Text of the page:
White House Meeting Heats Up



DADT Repeal
Gauram Raghavan, deputy White House liaison to the Department of Defense, provided a status report on the repeal of the DADT policy. He repeatedly stressed that the core issue is not whether the policy will be changed, only when and how DADT will be ended. An interagency working group is currently conducting forums and surveys at numerous U.S military installations in the United States and abroad. The group will submit its final recommendations to Secretary of Defense Robert Gates by December 1st.

When Equality Federation representatives challenged Raghavan on the content and methodology of the surveys being used to gauge military attitudes on LGBT people, Raghavan said that he understood why LGBT servicemembers have taken offense to some of the questions and have raised concerns about whether confidentiality is properly protected. He assured the audience that the data will only be used to determine how the Pentagon needs to structure its post-DADT training programs to combat stereotypes and fears about LGBT people.

After Mo Baxley, executive director of New Hampshire Freedom to Marry Coaltion, questioned why LGBT soldiers continue to be expelled during this process, Raghavan responded that the law is still in effect and therefore must be enforced. He claimed, however, that Gates has taken steps to ensure that the law is no longer abused. For example, military officials are no longer permitted to accept third-party testimony against an accused soldier. In the past, the use of such evidence created situations where jilted lovers or disgruntled colleagues could railroad or blackmail a comrade.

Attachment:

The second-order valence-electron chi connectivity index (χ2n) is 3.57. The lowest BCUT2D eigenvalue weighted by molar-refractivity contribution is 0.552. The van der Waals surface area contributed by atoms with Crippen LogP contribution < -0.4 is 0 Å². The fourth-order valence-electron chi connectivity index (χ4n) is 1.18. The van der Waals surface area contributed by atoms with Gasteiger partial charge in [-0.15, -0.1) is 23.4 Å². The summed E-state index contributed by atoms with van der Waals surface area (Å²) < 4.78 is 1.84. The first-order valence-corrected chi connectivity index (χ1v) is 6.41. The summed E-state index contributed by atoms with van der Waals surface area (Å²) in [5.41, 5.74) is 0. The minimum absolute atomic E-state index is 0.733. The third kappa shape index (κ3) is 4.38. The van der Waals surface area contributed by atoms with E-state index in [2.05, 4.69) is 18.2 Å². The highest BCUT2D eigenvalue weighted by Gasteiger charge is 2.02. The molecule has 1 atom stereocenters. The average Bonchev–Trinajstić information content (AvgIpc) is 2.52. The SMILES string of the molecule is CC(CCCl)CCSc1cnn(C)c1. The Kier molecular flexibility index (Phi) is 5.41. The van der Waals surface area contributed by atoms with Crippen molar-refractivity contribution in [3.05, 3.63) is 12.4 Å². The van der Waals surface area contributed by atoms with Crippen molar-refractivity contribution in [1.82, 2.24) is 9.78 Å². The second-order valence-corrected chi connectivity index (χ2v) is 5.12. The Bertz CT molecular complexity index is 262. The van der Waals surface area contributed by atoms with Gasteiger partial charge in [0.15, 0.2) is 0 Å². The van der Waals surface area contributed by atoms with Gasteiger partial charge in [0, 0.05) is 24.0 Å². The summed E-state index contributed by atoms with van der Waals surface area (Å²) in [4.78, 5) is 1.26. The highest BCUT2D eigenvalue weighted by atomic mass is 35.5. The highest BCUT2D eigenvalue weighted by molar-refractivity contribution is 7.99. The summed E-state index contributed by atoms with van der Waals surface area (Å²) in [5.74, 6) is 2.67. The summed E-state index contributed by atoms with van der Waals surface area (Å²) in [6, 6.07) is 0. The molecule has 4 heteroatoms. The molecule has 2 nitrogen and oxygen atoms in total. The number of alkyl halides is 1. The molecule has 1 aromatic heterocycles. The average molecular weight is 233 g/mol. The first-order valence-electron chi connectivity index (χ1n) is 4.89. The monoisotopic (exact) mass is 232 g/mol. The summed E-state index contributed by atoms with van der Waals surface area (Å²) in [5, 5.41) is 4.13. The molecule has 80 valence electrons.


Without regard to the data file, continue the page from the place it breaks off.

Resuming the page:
Bostic added that the Pentagon is exploring how qualified soldiers who were expelled under DADT could reenter the armed services. When asked whether policy changes that would permit transgender citizens to serve are also being considered, Bostic said that might be the case in the future and asked for contact information from advocates who can advise the Pentagon on this issue.

Family and Medical Leave, HIV/AIDS Policy
Jeremy Bishop, special assistant to Secretary of Labor Hilda Solis, explained forthcoming changes to the Family and Medical Leave Act that will benefit LGBT families. Jeffrey Crowley, Director of the Office of National AIDS Policy, followed with an overview of the 2010 national strategy on HIV and AIDS.

Marriage Equality
In the meeting's closing stages, Brian Bond, Deputy Director of the White House Office of Public Engagement and liaison to the LGBT community, took questions from the audience. Given recent statements reaffirming President Obama's opposition to same-gender marriage in the wake of a decision striking down California's Proposition 8, Equality Federation members pressed him on the contradictions posed by the president's call for the repeal of the Defense of Marriage Act (DOMA) and his support for civil unions instead of full marriage equality.

Bond asserted, "There is still a lot of work to do" before DOMA will be repealed. "Look at the trouble we're having with ENDA." he added. But Bond conceded that there are inconsistencies in President Obama's positions.

In response, Morgan Meneses-Sheets, executive director of Equality Maryland, stated, "Respectfully, we need President Obama to push for full inclusion of the LGBT community on ENDA, on marriage — we need the full get, not the lesser get. The highest office in the land sets the tone for the whole country." Bond agreed, but expressed frustration at the often-intense criticism levied, particularly by bloggers, against an administration that is "99 percent supportive of your issues."